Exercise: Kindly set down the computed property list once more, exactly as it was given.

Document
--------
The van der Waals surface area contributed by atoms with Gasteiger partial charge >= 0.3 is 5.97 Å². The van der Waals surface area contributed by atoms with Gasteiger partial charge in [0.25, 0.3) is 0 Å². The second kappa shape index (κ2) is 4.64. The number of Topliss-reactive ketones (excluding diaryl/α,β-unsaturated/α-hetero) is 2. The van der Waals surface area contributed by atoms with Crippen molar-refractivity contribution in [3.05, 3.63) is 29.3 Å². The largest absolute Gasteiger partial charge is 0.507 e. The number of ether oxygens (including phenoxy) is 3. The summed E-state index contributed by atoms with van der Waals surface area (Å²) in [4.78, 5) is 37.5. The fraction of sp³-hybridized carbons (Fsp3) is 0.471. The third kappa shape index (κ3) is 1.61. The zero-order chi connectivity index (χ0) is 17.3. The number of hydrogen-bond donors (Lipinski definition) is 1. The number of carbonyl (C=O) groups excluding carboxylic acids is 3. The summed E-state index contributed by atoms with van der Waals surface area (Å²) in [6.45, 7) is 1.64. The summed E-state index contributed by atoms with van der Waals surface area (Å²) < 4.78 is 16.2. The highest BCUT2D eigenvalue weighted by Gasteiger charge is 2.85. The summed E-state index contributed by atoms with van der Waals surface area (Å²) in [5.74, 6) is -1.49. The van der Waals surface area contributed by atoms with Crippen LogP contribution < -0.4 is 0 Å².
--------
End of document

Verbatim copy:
The van der Waals surface area contributed by atoms with Gasteiger partial charge >= 0.3 is 5.97 Å². The van der Waals surface area contributed by atoms with Gasteiger partial charge in [0.25, 0.3) is 0 Å². The second kappa shape index (κ2) is 4.64. The number of Topliss-reactive ketones (excluding diaryl/α,β-unsaturated/α-hetero) is 2. The van der Waals surface area contributed by atoms with Crippen molar-refractivity contribution in [3.05, 3.63) is 29.3 Å². The largest absolute Gasteiger partial charge is 0.507 e. The number of ether oxygens (including phenoxy) is 3. The summed E-state index contributed by atoms with van der Waals surface area (Å²) in [4.78, 5) is 37.5. The fraction of sp³-hybridized carbons (Fsp3) is 0.471. The third kappa shape index (κ3) is 1.61. The zero-order chi connectivity index (χ0) is 17.3. The number of hydrogen-bond donors (Lipinski definition) is 1. The number of carbonyl (C=O) groups excluding carboxylic acids is 3. The summed E-state index contributed by atoms with van der Waals surface area (Å²) in [6.45, 7) is 1.64. The summed E-state index contributed by atoms with van der Waals surface area (Å²) < 4.78 is 16.2. The highest BCUT2D eigenvalue weighted by Gasteiger charge is 2.85. The summed E-state index contributed by atoms with van der Waals surface area (Å²) in [5.74, 6) is -1.49. The van der Waals surface area contributed by atoms with Crippen LogP contribution < -0.4 is 0 Å².